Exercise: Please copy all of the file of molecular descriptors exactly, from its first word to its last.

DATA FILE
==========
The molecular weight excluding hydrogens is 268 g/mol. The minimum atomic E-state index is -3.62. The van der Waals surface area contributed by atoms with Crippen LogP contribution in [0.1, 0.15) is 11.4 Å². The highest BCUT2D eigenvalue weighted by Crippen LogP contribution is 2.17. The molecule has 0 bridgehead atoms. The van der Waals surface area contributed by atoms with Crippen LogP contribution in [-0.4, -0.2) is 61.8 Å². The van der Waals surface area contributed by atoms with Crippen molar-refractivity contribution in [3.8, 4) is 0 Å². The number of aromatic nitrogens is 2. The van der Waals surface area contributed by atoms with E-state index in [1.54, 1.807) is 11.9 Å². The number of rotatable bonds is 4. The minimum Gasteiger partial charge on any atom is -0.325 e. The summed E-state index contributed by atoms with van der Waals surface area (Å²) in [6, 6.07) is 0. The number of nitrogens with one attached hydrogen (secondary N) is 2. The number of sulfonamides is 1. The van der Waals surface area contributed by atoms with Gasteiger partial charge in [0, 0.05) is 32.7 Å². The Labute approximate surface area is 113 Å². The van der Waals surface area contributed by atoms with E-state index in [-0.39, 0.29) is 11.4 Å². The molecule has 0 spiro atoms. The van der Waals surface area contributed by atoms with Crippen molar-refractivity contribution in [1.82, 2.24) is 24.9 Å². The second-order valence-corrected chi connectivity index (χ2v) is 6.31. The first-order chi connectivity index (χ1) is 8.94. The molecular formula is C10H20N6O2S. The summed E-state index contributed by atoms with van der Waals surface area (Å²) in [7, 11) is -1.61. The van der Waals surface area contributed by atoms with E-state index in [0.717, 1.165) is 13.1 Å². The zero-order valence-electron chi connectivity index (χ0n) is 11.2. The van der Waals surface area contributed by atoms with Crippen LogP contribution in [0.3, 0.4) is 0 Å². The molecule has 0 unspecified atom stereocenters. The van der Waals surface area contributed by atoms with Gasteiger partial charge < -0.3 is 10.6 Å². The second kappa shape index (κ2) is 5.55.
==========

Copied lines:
The molecular weight excluding hydrogens is 268 g/mol. The minimum atomic E-state index is -3.62. The van der Waals surface area contributed by atoms with Crippen LogP contribution in [0.1, 0.15) is 11.4 Å². The highest BCUT2D eigenvalue weighted by Crippen LogP contribution is 2.17. The molecule has 0 bridgehead atoms. The van der Waals surface area contributed by atoms with Crippen LogP contribution in [-0.4, -0.2) is 61.8 Å². The van der Waals surface area contributed by atoms with Crippen molar-refractivity contribution in [3.8, 4) is 0 Å². The number of aromatic nitrogens is 2. The van der Waals surface area contributed by atoms with E-state index in [1.54, 1.807) is 11.9 Å². The number of rotatable bonds is 4. The minimum Gasteiger partial charge on any atom is -0.325 e. The summed E-state index contributed by atoms with van der Waals surface area (Å²) in [6, 6.07) is 0. The number of nitrogens with one attached hydrogen (secondary N) is 2. The number of sulfonamides is 1. The van der Waals surface area contributed by atoms with Gasteiger partial charge in [0, 0.05) is 32.7 Å². The Labute approximate surface area is 113 Å². The van der Waals surface area contributed by atoms with E-state index in [-0.39, 0.29) is 11.4 Å². The molecule has 0 spiro atoms. The van der Waals surface area contributed by atoms with Crippen molar-refractivity contribution in [1.82, 2.24) is 24.9 Å². The second-order valence-corrected chi connectivity index (χ2v) is 6.31. The first-order chi connectivity index (χ1) is 8.94. The molecular formula is C10H20N6O2S. The summed E-state index contributed by atoms with van der Waals surface area (Å²) in [7, 11) is -1.61. The van der Waals surface area contributed by atoms with E-state index in [0.717, 1.165) is 13.1 Å². The zero-order valence-electron chi connectivity index (χ0n) is 11.2. The van der Waals surface area contributed by atoms with Crippen LogP contribution in [0.3, 0.4) is 0 Å². The molecule has 0 unspecified atom stereocenters. The van der Waals surface area contributed by atoms with Gasteiger partial charge < -0.3 is 10.6 Å². The second kappa shape index (κ2) is 5.55.